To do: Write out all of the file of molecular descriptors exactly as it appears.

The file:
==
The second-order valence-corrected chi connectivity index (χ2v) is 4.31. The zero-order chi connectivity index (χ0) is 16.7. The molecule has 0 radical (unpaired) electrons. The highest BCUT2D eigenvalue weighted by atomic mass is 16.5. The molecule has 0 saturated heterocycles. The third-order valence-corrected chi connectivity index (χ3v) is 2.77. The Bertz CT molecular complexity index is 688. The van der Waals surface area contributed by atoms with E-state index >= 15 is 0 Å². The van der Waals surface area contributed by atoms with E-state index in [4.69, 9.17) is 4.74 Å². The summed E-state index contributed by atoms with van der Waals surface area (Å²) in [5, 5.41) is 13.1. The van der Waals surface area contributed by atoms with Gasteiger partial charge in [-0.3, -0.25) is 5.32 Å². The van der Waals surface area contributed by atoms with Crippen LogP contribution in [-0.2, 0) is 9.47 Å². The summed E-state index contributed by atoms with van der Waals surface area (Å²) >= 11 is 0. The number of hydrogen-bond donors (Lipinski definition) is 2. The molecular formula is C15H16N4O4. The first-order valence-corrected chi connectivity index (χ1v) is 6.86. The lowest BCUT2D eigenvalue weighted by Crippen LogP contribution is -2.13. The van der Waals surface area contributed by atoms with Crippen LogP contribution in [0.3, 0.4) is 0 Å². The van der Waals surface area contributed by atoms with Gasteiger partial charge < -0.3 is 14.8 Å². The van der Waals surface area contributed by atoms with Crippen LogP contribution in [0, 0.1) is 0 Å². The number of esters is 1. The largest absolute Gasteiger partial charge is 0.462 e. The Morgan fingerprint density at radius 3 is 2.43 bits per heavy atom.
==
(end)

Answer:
The second-order valence-corrected chi connectivity index (χ2v) is 4.31. The zero-order chi connectivity index (χ0) is 16.7. The molecule has 0 radical (unpaired) electrons. The highest BCUT2D eigenvalue weighted by atomic mass is 16.5. The molecule has 0 saturated heterocycles. The third-order valence-corrected chi connectivity index (χ3v) is 2.77. The Bertz CT molecular complexity index is 688. The van der Waals surface area contributed by atoms with E-state index >= 15 is 0 Å². The van der Waals surface area contributed by atoms with E-state index in [4.69, 9.17) is 4.74 Å². The summed E-state index contributed by atoms with van der Waals surface area (Å²) in [5, 5.41) is 13.1. The van der Waals surface area contributed by atoms with Gasteiger partial charge in [-0.3, -0.25) is 5.32 Å². The van der Waals surface area contributed by atoms with Crippen LogP contribution in [-0.2, 0) is 9.47 Å². The summed E-state index contributed by atoms with van der Waals surface area (Å²) >= 11 is 0. The number of hydrogen-bond donors (Lipinski definition) is 2. The molecular formula is C15H16N4O4. The first-order valence-corrected chi connectivity index (χ1v) is 6.86. The lowest BCUT2D eigenvalue weighted by Crippen LogP contribution is -2.13. The van der Waals surface area contributed by atoms with Crippen LogP contribution in [0.3, 0.4) is 0 Å². The van der Waals surface area contributed by atoms with Gasteiger partial charge < -0.3 is 14.8 Å². The van der Waals surface area contributed by atoms with Crippen LogP contribution in [0, 0.1) is 0 Å². The number of esters is 1. The largest absolute Gasteiger partial charge is 0.462 e. The Morgan fingerprint density at radius 3 is 2.43 bits per heavy atom.